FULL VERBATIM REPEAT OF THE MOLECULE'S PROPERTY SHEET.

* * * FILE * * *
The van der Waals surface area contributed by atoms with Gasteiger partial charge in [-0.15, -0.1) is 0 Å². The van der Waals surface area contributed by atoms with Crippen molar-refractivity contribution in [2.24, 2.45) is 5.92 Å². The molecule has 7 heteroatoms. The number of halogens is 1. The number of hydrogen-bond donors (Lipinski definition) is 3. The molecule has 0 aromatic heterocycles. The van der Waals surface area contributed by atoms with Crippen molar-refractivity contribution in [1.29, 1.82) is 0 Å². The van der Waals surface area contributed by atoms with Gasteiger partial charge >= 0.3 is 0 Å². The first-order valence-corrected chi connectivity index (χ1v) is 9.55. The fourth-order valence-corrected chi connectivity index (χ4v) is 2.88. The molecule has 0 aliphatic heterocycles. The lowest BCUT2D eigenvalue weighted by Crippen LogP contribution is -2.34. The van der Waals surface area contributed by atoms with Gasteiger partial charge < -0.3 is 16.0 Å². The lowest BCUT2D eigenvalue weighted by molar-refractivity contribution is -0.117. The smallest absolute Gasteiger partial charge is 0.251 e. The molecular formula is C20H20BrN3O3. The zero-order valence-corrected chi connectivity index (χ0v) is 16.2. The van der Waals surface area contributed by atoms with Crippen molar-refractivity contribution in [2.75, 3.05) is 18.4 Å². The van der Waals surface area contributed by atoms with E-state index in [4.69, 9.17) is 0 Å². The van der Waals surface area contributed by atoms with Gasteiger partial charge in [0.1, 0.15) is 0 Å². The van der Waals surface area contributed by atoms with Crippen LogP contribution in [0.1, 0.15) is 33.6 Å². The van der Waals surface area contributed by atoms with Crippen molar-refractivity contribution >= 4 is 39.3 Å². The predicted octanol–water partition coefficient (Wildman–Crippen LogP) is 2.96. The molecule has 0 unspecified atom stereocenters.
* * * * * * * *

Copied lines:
The van der Waals surface area contributed by atoms with Gasteiger partial charge in [-0.15, -0.1) is 0 Å². The van der Waals surface area contributed by atoms with Crippen molar-refractivity contribution in [2.24, 2.45) is 5.92 Å². The molecule has 7 heteroatoms. The number of halogens is 1. The number of hydrogen-bond donors (Lipinski definition) is 3. The molecule has 0 aromatic heterocycles. The van der Waals surface area contributed by atoms with Crippen molar-refractivity contribution in [1.29, 1.82) is 0 Å². The van der Waals surface area contributed by atoms with Gasteiger partial charge >= 0.3 is 0 Å². The first-order valence-corrected chi connectivity index (χ1v) is 9.55. The fourth-order valence-corrected chi connectivity index (χ4v) is 2.88. The molecule has 0 aliphatic heterocycles. The lowest BCUT2D eigenvalue weighted by Crippen LogP contribution is -2.34. The van der Waals surface area contributed by atoms with Gasteiger partial charge < -0.3 is 16.0 Å². The lowest BCUT2D eigenvalue weighted by molar-refractivity contribution is -0.117. The smallest absolute Gasteiger partial charge is 0.251 e. The molecular formula is C20H20BrN3O3. The zero-order valence-corrected chi connectivity index (χ0v) is 16.2. The van der Waals surface area contributed by atoms with Crippen molar-refractivity contribution in [2.75, 3.05) is 18.4 Å². The van der Waals surface area contributed by atoms with E-state index in [4.69, 9.17) is 0 Å². The van der Waals surface area contributed by atoms with Gasteiger partial charge in [0.1, 0.15) is 0 Å². The van der Waals surface area contributed by atoms with Crippen LogP contribution in [0.1, 0.15) is 33.6 Å². The van der Waals surface area contributed by atoms with Crippen molar-refractivity contribution >= 4 is 39.3 Å². The predicted octanol–water partition coefficient (Wildman–Crippen LogP) is 2.96. The molecule has 0 unspecified atom stereocenters.